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I would so much rather have two UHF antennas than a rotor. I only have two directions I need so it would be great if I could just use a combiner.
 

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I am not sure about everyone else but for me the reason I want to combine signals is to get out of the hassle of if I want to record to VCR/DVD or whatever and the signal is from different directions I don't have to *remember* to rotate the antenna.


JM2C


T
 

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Quote:
Originally posted by Don Rombach



... snippage ... Don't think I need to go the rotator route, as there is only 5 degrees difference between towers here.


Any how to advice (Just jumper wire lug to lug?).


Am I on the right track? Any advice is much appreciated.


Do not have room for a larger antenna in attic.

Prefer not to roof mount.

Am using a 10db amp for 100' rg6 run
With only 5 degrees or so between the towers, your best bet might be the channel master 4 bay or 8 (4228) bay antenna. Either of these will give you substantially more gain than that Terk piece. Perhaps more importantly in your case is the smothness of the directional pattern that the CM antennas offer. This should probably work without requiring any rotation.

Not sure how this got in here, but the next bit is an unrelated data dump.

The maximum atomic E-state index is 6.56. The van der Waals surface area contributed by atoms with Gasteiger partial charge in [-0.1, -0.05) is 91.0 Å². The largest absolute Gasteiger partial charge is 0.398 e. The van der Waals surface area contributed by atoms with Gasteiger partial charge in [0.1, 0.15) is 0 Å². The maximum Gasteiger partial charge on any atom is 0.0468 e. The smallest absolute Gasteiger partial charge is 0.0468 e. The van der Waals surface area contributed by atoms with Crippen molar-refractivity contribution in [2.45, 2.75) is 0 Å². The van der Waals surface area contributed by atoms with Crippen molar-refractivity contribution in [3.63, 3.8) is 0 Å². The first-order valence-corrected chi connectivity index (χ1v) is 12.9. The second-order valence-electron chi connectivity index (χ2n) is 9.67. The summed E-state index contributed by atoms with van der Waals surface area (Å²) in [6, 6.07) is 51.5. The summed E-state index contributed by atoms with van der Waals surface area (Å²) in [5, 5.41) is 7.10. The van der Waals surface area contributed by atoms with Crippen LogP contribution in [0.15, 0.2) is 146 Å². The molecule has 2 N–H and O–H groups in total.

Combined VHF/UHF antennas frequently have a lot nasty sidelobes in the UHF patterns owing to the off-axis characteristics of the VHF elements which act as 3/4 wave, 1+1/4 wave and other multiples of UHF frequencies. Thus, such antennas are frequently VERY sensitive to multipath.


Alternately you might try one of the Winegards, take your pick from the 9065, 9085, or 9095 versions. These all of the advantage that the 75 ohm transformer is built into the antenna, eliminating a major source of gain loss in many 300 ohm antennas, i.e. the high VSWR and lossy nature of most matching transformers. The 9095 might be a bit TOO directional for your needs, but it has the largest reflector, which is good - and you can always assemble the antenna without the nose piece, making it effectively into a 9065 with a beefed up reflector = good multipath rejection, but with a broader main lobe and a little less gain ... good for picking up several signals in almost the same direction.